Kevin Cook, right, CEO of the Health System, fields questions from selected employees during a monthly
Kevin Cook, right, CEO of the Health System, fields questions from selected employees during a monthly "Coffee Talk" meeting.
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UMMC employees can make their voice heard through annual engagement survey

Published on Monday, July 2, 2018

By: Ruth Cummins

What’s employee engagement, anyway?

The short answer: It’s how connected you feel to your place of employment. It’s your connection to the purpose of your organization and its goals, and your connection to your coworkers.

Using a confidential survey created by a national leader in improving patient and employee experience, the University of Mississippi Medical Center queried its 10,000 employees in July 2016 and July 2017. The results revealed both challenges and opportunities in the key areas of going above and beyond, communication, diversity and inclusion, professional development, patient and employee experience, and patient quality and safety. 


This year, from July 9 to August 1, employees again can let their voices be heard through the Employment Engagement and Culture of Safety surveys. About 89 percent of health system employees took part last summer, said Cathy Smith, University Hospital and Health System chief of human resources. This time, the goal is 90 percent.

Press Ganey, the national firm that conducts the survey, “is always amazed, because their average is just 74 percent participation,” Smith said. When non-health system employees are factored in, UMMC stood at 81 percent in 2017, still well above the Press Ganey average.

Only employees and faculty who provide direct care or services to patients will take the Culture of Safety Survey, including some contracted workers in environmental, food and laundry services.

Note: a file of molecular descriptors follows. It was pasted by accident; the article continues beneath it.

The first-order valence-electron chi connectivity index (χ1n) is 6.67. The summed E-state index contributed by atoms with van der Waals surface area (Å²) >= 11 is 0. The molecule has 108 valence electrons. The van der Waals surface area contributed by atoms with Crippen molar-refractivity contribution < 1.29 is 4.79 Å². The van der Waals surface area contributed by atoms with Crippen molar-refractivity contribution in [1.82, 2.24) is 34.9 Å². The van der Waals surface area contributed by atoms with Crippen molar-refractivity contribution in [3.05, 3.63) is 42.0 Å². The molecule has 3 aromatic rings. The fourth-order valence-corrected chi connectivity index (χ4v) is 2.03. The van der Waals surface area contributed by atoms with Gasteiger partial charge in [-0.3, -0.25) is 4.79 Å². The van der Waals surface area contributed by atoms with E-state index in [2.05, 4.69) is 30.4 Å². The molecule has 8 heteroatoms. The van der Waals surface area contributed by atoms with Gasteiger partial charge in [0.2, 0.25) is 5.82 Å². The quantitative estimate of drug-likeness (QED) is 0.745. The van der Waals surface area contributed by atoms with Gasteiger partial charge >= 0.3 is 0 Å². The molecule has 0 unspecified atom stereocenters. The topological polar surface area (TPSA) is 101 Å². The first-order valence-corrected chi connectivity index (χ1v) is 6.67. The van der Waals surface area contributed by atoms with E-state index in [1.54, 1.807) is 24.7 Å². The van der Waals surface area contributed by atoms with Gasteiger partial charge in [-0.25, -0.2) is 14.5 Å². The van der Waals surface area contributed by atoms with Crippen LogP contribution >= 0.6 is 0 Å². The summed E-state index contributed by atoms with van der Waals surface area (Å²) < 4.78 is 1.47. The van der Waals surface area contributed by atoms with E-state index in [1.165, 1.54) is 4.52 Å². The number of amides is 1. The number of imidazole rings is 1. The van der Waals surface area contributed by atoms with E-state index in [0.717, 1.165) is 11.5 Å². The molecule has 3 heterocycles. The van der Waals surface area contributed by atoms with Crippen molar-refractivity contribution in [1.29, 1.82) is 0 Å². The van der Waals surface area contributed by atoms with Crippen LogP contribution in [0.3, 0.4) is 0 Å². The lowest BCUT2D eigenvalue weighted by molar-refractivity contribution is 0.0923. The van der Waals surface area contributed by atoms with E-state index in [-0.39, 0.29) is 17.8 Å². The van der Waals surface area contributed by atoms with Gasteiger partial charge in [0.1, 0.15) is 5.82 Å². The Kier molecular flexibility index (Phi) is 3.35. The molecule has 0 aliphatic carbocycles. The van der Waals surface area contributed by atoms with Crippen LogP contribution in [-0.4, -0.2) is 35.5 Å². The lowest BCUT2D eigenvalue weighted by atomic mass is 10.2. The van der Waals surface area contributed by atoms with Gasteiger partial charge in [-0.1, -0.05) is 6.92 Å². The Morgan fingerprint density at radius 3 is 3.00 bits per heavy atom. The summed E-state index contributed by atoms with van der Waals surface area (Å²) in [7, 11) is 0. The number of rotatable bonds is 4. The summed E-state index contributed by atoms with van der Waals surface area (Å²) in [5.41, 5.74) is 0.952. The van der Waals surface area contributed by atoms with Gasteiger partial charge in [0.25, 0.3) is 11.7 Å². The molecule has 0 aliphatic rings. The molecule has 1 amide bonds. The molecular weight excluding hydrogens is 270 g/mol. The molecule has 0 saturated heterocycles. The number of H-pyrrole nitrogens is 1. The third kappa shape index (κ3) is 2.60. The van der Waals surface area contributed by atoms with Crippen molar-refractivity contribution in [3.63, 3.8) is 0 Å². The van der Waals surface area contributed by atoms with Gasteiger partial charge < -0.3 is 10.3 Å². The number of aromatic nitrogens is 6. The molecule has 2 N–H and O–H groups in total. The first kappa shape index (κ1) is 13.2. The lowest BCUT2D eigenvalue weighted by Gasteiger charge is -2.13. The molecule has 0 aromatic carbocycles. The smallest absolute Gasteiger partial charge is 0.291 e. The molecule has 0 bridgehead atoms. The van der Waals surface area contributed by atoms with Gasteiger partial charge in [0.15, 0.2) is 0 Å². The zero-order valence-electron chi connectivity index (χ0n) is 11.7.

For the first time, part-time employees will be included. Also, faculty won’t take the Employee Engagement Survey this year because they are completing a similar survey this fall. If a faculty member is a clinical employee, he or she will still take the Culture of Safety Survey, Smith said.

On July 9, employees will receive an email from Press Ganey that includes a unique link to the engagement survey that takes about 20 minutes to complete. Employees should not forward their email, because their link can only be used by one person.

UMMC managers and administrators won't know who did or didn’t take part and won't have access to individual survey responses, but they will know how many total employees participated. However, if less than five employees in a work unit take the survey, that work unit won’t get survey results. Instead, the responses roll up to the next level of the organization. “This is just another way Press Ganey protects the confidentiality of survey participants,” Smith said.

“We won’t ask, and Press Ganey won’t release individual surveys,” Smith said. “We receive aggregate data from Press Ganey as well as a detailed analysis to use for improvement efforts.”